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Ireland's largest new home

Independent.ie logo Independent.ie 14/09/2018

The house has been finished using quality materials throughout, including proper sash windows with shutters, ornate plasterwork ceilings and parquet wooden floors © Provided by Irish Independent The house has been finished using quality materials throughout, including proper sash windows with shutters, ornate plasterwork ceilings and parquet wooden floors FOR those seeking the very grandest and largest new home within commuting distance of the capital, Mountrush in Ardee, Co Louth, spans 12,464 sq ft - likely making it the most substantial new property on the market in Ireland today.

The house is located it the townland of Glack and has been designed and constructed in a period style - reputedly to imitate the famous 1880s built Tinakilly House in Co Wicklow, one of Ireland's best known society wedding venues. Mountrush has its distinctive three bay frontage with the exception of the neo classical entrance portico surround, a copy of which could be added on by a new owner.

The spa bath in the en-suite © Independent.ie The spa bath in the en-suite Mountrush is so expansive that you could fit the equivalent floor space of an entire scheme of 12 standard family new homes inside. With 13 acres attached, its garden also has to be the most vast of any new property on the market today.

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Its asking price of €795,000 also demonstrates just how much house you can get for your money outside of Dublin, compared to what you will have to stump up within the county boundaries. It costs the same as a three-bedroom semi in Terenure, a five-bed estate house in Malahide or a three-bed terrace in Mount Merrion.

So how did a modern "period" house this size end up here? The house was planned and then built by a developer who is believed to have intended living there himself. Before completing it he sold it on in conjunction with a bank two years ago. At that time Mountrush was quickly snapped up by a private institution, which had intended turning it into a specialised care facility. However the management team ultimately determined that the property wasn't entirely suited for the intended use.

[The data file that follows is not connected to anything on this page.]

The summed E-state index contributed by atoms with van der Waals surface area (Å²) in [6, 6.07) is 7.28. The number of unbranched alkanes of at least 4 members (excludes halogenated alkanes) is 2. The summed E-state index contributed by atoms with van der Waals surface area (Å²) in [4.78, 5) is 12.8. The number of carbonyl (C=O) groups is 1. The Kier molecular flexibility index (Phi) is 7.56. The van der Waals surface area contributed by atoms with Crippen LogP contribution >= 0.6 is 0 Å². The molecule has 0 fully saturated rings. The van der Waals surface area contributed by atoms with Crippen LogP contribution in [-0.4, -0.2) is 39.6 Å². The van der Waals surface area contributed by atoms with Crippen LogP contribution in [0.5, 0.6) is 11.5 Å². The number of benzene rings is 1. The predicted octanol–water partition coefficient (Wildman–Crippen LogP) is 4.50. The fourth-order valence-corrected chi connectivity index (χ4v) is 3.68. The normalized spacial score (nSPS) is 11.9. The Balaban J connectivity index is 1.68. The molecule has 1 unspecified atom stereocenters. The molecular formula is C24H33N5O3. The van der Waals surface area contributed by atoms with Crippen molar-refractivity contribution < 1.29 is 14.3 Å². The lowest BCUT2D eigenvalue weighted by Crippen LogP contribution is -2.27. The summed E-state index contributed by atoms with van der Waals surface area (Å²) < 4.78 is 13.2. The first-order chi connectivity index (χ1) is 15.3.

The 33ft long kitchen © Independent.ie The 33ft long kitchen So this week this somewhat special 10-bedroom new home has come back to market.

Mountrush is not just a Tiger-era style "MacMansion" and has been constructed using quality materials with no uPVC windows, eagles on the gates or lack of insulation. Instead there are proper sash windows with shutters, ornate plasterwork ceilings, parquet wooden floors and fully marble chimney pieces. The property has an A3 BER rating, which is quite incredible for a dwelling this size. There's a geothermal heating system, central vacuum system and a heat and air recovery system in place. The latter serves a continual supply of fresh air inside, whilst cleverly utilising the already warmed air (through cooking, heating, appliances and human habitation) to heat up the air being drawn in from the outside.

Inside, you enter into the grand hall which is 50ft long and 20ft wide triple-height to an ornate beamed ceiling.

Herringbone parquet timber floors in the reception © Independent.ie Herringbone parquet timber floors in the reception On the ground floor is a front drawing room linking in to the dining room and then into a family room, all of which take advantage of the characteristic bays. There's a very large (33ft x 20ft) kitchen and dining room with an 18-panel island unit as its focal point.

There are two studies to the front, a bathroom, a utility room and a sunroom.

Tinakilly House, the swish wedding venue (with Irish ladies polo team) which inspired Mountrush © Independent.ie Tinakilly House, the swish wedding venue (with Irish ladies polo team) which inspired Mountrush On the first floor are five of the 10 bedrooms, all en suite, while the master chamber has a study off it, a full sized dressing room and its own turret bathroom en suite with a spa bath. This floor also includes a comms room and a store room.

The triple-height ceiling © Independent.ie The triple-height ceiling On the second floor is a self contained home with five more bedrooms, four en suites, one main bathroom, a living room and a kitchen.

There are some caveats however. Like any new home, you'll have to do some finishing yourself. Although there is staircase access at the rear to all floors, a grand central staircase needs to be installed. In the absence of a salvaged version, a hand crafted staircase could set the new owner back more than €30,000. The new owner will also have to choose the floor for the main hall.

The turreted frontage © Independent.ie The turreted frontage Mountrush has eight acres fenced for grazing with the remaining five in landscaped lawns. The property is approached via a long, tree-lined private driveway.

This house would suit a business executive with a family who is based between Dublin and Belfast (it's located just over an hour from each) and wants a very large luxury home with a difference.

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